“Look at your computer mouse. That’s how big a baked potato should be,” proclaims a syndicated story in today’s Seattle Times. “The supersizing of American portions has been going on for years.”
|… the Old Oaken Bucket. Sheet music|
Just how many years? Well, it’s easy to go back more than a century: in 1909, the dining car service of the Northern Pacific Railroad introduced its “Great Big Baked Potato,” weighing in at two pounds! According to William A. McKenzie, author of Dining Car Line to the Pacific, this promotional gambit was instituted by dining car superintendent Hazen J. Titus after he saw some huge Yakima Valley netted gem potatoes that ranged up to five pounds in weight. The lumpy aberrants were difficult to market as foodstuffs, but Titus found they baked up very nicely, and that a 2-pounder slathered in butter caught his customers’ attention.
|1933 menu, special tour group|
This Washington State product (later Montana supplied them, too) was only the first in a succession of regional food promotions by Northern Pacific. The advertising boosted agricultural shipments for the company’s freight and express services as well as its passenger business. In 1909, NP began its own 52-acre farm near Kent, Washington, and in 1914 their new Seattle commissary boasted a rooftop delight: an electric-lighted, 40-foot-long faux potato whose eyes, “through the electric mechanism, are made to wink constantly.” Inedible, but the ultimate in supersizing.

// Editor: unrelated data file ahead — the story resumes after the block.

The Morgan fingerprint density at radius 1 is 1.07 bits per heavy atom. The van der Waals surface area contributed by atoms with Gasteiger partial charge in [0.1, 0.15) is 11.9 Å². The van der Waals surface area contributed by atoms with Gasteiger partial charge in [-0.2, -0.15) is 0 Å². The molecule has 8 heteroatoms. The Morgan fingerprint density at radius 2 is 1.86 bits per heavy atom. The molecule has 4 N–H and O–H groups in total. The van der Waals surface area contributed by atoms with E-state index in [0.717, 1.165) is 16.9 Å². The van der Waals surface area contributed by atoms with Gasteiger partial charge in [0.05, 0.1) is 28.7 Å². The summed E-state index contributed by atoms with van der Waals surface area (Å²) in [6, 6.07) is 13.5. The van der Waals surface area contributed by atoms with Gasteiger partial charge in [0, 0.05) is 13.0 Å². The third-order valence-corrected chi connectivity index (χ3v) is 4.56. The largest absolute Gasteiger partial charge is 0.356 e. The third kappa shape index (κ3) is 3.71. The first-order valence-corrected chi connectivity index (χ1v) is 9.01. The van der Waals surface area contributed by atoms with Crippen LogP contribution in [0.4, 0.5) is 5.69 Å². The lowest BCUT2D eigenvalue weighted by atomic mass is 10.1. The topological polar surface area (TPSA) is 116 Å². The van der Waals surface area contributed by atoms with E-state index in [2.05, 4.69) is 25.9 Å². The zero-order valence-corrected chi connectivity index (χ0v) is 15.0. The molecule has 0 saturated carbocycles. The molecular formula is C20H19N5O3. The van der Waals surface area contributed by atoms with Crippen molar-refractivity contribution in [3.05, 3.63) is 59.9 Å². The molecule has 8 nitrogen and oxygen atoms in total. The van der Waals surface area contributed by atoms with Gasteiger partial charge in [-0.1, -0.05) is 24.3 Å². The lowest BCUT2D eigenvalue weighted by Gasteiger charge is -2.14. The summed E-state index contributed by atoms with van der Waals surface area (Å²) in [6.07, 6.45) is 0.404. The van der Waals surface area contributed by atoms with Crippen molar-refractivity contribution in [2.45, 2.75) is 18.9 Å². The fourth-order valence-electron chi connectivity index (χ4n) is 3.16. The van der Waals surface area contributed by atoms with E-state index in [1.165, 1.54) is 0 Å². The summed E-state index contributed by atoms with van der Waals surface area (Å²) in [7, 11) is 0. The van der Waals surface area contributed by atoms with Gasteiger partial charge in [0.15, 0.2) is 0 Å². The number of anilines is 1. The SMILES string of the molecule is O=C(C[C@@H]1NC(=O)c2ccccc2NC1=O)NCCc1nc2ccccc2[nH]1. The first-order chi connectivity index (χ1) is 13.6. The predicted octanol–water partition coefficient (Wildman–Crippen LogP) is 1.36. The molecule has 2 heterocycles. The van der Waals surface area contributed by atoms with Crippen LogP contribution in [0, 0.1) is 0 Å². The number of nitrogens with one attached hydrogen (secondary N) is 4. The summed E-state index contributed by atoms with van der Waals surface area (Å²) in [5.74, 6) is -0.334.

|Menu, about 1925|
A supersized potato might be a nutritional and dietetic paragon. Unless, of course, it should be slathered in butter (the Northern Pacific churned its own butter each day aboard the dining car). In the 1920s, Northern Pacific heavily promoted big Washington State apples, in particular big apples baked in heavy cream, oh, yes. It’s not just the size, it’s the condiments.
So is this a new story, or an extension of a story that’s been playing out, in variations, for many an eon? In Portland, Sayler’s restaurant, opened in 1946, has been pushing its 72-ounce slab of top sirloin beef since 1948. At least it has not gotten any larger.
And of course you do know Dr. Harvey Washington Wiley (1844-1930), don’t you? We’re talking about the right kind of food!
|Ad in Better Fruit magazine, 1913|